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GGP may spoil Congress chances in Chhindwara
Bipin Chandran in Bhopal |
May 06, 2004 18:28 IST
The presence of the Gondwana Ganatantrik Party in the electoral fray in Chhindwara has made both the Congress candidate, Kamal Nath, as well as his opponent from the BJP, Prahlad Patel, nervous.
"The GGP's decision to field a candidate (Manmohan Shah Bhatti) can work against us," said a local BJP leader.
That's only part of the story. One of Kamal Nath's colleagues in the Congress, who has won the Lok Sabha elections from Madhya Pradesh twice and preferred not to be named, is elated at the hard time the GGP is giving Kamal Nath.
"The GGP has told us privately: 'We don't want him (Kamal Nath). We know we can't win, but we will do everything to see he can't (win),'" he said.
So why is everyone so afraid of the GGP?
In the 2003 assembly election, the GGP polled between 22 and 39 per cent of the votes in the six constituencies of the Gond tribal belt in the Mahakoshal region of Madhya Pradesh. Its statewide share was, however, under 2 per cent. Though the GGP won only one seat, it hurt the Congress' electoral prospects.
However, the BJP cannot afford to be sanguine about the GGP threat. The RSS -- which has a strong presence in Madhya Pradesh -- is trying to propagate the message that Gond tribals are aboriginal followers of Lord Hanuman.
In reality, these tribals follow their own rituals and worship 'Bada Dev'. In a bid to carve out a distinct Gond identity, GGP leader Hira Singh Markam is telling his followers that they should resist 'conversion' to Hinduism because their tribal identity is not synonymous with a Hindu identity.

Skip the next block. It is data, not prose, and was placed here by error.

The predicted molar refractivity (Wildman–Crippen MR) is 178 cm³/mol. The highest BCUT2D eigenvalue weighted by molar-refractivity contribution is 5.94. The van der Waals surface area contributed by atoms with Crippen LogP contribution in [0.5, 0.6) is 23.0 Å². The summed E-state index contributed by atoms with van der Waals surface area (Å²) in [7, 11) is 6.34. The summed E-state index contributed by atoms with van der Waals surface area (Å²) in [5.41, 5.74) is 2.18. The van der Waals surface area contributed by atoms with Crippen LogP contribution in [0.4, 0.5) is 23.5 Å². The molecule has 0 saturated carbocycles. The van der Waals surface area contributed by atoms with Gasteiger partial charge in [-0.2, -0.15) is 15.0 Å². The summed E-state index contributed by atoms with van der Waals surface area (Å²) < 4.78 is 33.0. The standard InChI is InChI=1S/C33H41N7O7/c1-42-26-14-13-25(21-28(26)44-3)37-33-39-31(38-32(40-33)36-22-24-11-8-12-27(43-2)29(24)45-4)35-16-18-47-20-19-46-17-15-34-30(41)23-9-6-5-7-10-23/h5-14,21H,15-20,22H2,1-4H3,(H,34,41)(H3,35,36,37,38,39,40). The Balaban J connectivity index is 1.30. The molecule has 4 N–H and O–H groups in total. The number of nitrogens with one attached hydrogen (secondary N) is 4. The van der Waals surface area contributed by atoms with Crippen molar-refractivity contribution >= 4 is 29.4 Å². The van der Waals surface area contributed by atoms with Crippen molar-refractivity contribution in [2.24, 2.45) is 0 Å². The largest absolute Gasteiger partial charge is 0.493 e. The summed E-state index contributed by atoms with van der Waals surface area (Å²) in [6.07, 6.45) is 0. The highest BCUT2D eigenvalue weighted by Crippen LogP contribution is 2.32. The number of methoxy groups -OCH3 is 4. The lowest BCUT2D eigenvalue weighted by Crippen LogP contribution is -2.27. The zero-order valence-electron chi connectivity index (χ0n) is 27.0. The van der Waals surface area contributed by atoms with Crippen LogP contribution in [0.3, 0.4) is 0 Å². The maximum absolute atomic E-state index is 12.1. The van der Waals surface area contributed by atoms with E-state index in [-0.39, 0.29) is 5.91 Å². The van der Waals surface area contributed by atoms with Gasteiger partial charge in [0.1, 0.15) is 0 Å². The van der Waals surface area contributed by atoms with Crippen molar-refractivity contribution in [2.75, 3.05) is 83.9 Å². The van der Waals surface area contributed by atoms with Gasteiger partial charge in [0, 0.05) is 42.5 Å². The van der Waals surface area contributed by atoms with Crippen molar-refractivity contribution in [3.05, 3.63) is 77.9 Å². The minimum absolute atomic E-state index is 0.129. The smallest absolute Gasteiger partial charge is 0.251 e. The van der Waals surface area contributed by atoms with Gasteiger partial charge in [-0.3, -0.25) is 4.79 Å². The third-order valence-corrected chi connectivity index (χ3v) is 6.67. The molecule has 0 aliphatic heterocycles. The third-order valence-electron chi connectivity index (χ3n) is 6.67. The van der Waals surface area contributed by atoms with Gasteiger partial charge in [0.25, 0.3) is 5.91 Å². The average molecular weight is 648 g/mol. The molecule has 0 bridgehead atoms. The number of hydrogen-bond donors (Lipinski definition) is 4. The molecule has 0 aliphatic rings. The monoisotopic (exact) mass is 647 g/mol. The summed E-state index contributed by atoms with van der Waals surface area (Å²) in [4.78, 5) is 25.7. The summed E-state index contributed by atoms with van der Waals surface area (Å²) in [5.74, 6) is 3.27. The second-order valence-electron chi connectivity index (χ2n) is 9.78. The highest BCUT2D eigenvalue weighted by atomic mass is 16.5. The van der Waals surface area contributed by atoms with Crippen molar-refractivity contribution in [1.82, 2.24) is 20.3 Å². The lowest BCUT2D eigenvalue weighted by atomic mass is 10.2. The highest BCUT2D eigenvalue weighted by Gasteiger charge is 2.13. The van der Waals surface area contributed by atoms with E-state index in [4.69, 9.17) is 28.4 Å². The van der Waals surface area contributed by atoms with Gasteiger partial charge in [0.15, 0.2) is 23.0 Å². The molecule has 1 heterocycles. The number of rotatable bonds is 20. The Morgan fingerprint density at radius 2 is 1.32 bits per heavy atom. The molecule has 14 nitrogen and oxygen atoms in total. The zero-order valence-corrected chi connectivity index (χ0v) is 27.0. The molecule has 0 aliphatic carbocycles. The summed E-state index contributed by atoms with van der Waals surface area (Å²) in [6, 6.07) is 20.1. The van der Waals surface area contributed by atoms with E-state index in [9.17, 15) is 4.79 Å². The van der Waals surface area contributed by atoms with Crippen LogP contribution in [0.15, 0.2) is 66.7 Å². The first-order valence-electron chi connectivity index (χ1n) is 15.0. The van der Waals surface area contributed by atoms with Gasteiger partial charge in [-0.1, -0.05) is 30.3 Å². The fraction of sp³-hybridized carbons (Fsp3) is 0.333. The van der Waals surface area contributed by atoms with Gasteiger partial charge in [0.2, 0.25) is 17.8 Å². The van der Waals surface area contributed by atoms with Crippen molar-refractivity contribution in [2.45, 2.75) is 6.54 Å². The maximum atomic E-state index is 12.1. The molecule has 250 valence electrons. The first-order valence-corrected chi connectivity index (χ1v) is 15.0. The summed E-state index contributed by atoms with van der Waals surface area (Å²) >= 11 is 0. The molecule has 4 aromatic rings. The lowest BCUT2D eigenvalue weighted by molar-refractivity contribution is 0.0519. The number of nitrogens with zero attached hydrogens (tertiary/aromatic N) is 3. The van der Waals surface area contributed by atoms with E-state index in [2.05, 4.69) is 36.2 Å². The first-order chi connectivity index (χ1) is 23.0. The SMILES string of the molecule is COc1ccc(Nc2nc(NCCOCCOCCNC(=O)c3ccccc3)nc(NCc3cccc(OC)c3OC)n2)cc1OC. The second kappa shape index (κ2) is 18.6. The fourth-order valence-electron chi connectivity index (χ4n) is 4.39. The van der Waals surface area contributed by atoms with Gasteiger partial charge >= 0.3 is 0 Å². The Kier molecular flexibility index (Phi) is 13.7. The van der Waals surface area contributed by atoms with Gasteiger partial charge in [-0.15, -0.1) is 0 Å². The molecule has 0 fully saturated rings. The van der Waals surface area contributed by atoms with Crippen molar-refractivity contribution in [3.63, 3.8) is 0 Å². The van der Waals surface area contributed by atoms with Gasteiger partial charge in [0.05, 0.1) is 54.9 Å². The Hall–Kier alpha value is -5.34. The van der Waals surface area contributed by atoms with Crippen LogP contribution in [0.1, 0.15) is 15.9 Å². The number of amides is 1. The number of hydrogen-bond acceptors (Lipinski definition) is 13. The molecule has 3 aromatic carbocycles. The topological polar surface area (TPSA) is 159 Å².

In Chhattisgarh, Markam had got the GGP to support fellow tribal Ajit Jogi (Markam's party abstained from a confidence vote against Jogi in the Chhattisgarh Assembly in 2003).
However, the party's support base in Chhattisgarh is marginal. It is in Madhya Pradesh that the party has a strong presence.
Prime Minister Atal Bihari Vajpayee has visited the state twice and is expected to make a few more appearances once the fourth phase of polls are over.
On May 5, elections were held for 12 seats in the state, and 17 seats will have elections on May 10.
In the 1996 general election, before the bifurcation of the state, the BJP had won 27 seats, the Congress 8 and the BSP two.
In 1998, the BJP bagged 30 seats and the Congress 10. The Bahujan Samaj Party had fielded candidates in 28 constituencies. In the 1999 Lok Sabha election, held after the bifurcation of the state, BJP had won 26 seats and the remaining 3 were with the Congress.
The Congress is leaving no stone unturned to improve its tally in the state. The state Congress leadership also expects Sonia Gandhi, Priyanka Gandhi or Rahul Gandhi to tour the state.
The party leadership feels that the Priyanka-Rahul factor would help it regain its traditional votebank.
While the original Congress constituency of tribals, dalits and kisans had shifted allegiance to the BJP in the assembly polls held last December, the Congress hopes that it will be able to reverse the fortunes. It is also expecting to regain some of its lost ground in the tribal belt.
Party leader and former chief minister Digvijay Singh, who is spearheading the campaign, points out that the party will improve its position in the state.
"We are certain to improve the tally this time in the state. There are many factors working in our favour, including the unfulfilled promises of the present government," Singh says. Singh's election campaign is centred around meetings in villages and areas where it saw major shift against it.
Meanwhile, the BJP is pitching its campaign on issues like corruption, failure of the previous government and the stability plank. Even Vajpayee, during his address in Khajuraho, had pointed out corruption as the main election issue.
The BJP is, however, aware of the 'Gandhi' factor. The party's internal assessment said there were about 12 seats in the state out of the 29 in the Lok Sabha, where it would have to make an extra effort to ensure a victory.
However, BJP leaders are quick to point out that the only seat where its victory seems impossible is Guna, where Jyotiraditya Scindia is contesting for the Congress.
The BJP hopes to wrest two more seats from the Congress and take its tally to 28 seats this time.